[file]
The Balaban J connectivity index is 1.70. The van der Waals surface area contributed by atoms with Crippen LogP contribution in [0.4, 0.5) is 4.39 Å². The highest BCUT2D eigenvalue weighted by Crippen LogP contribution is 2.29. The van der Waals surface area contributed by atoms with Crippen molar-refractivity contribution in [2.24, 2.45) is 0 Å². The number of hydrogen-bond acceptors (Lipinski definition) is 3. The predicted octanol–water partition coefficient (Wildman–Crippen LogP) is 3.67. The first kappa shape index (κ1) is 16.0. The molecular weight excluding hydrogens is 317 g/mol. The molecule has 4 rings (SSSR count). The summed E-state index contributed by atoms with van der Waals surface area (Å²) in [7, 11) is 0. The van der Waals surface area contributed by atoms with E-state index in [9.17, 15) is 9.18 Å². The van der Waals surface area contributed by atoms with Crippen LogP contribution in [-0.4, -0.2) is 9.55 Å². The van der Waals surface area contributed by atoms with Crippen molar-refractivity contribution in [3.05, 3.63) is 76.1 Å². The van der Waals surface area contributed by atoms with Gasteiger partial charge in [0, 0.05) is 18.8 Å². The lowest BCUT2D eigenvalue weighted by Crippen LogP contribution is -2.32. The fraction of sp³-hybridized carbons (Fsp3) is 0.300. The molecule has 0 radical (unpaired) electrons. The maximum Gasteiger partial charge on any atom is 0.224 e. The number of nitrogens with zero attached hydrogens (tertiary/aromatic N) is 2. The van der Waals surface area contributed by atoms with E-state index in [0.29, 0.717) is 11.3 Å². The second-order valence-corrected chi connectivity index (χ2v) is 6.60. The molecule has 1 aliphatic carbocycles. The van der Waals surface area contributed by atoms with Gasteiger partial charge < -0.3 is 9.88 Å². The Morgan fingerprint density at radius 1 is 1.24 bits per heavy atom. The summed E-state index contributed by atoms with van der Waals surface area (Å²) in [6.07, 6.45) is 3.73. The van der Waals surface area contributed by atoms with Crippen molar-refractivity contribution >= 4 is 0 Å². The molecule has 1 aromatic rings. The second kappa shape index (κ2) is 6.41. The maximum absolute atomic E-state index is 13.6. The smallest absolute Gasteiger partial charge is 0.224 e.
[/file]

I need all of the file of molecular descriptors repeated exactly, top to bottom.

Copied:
The Balaban J connectivity index is 1.70. The van der Waals surface area contributed by atoms with Crippen LogP contribution in [0.4, 0.5) is 4.39 Å². The highest BCUT2D eigenvalue weighted by Crippen LogP contribution is 2.29. The van der Waals surface area contributed by atoms with Crippen molar-refractivity contribution in [2.24, 2.45) is 0 Å². The number of hydrogen-bond acceptors (Lipinski definition) is 3. The predicted octanol–water partition coefficient (Wildman–Crippen LogP) is 3.67. The first kappa shape index (κ1) is 16.0. The molecular weight excluding hydrogens is 317 g/mol. The molecule has 4 rings (SSSR count). The summed E-state index contributed by atoms with van der Waals surface area (Å²) in [7, 11) is 0. The van der Waals surface area contributed by atoms with E-state index in [9.17, 15) is 9.18 Å². The van der Waals surface area contributed by atoms with Crippen LogP contribution in [-0.4, -0.2) is 9.55 Å². The van der Waals surface area contributed by atoms with Crippen molar-refractivity contribution in [3.05, 3.63) is 76.1 Å². The van der Waals surface area contributed by atoms with Gasteiger partial charge in [0, 0.05) is 18.8 Å². The lowest BCUT2D eigenvalue weighted by Crippen LogP contribution is -2.32. The fraction of sp³-hybridized carbons (Fsp3) is 0.300. The molecule has 0 radical (unpaired) electrons. The maximum Gasteiger partial charge on any atom is 0.224 e. The number of nitrogens with zero attached hydrogens (tertiary/aromatic N) is 2. The van der Waals surface area contributed by atoms with E-state index in [0.29, 0.717) is 11.3 Å². The second-order valence-corrected chi connectivity index (χ2v) is 6.60. The molecule has 1 aliphatic carbocycles. The van der Waals surface area contributed by atoms with Gasteiger partial charge < -0.3 is 9.88 Å². The Morgan fingerprint density at radius 1 is 1.24 bits per heavy atom. The summed E-state index contributed by atoms with van der Waals surface area (Å²) in [6.07, 6.45) is 3.73. The van der Waals surface area contributed by atoms with Crippen molar-refractivity contribution >= 4 is 0 Å². The molecule has 1 aromatic rings. The second kappa shape index (κ2) is 6.41. The maximum absolute atomic E-state index is 13.6. The smallest absolute Gasteiger partial charge is 0.224 e.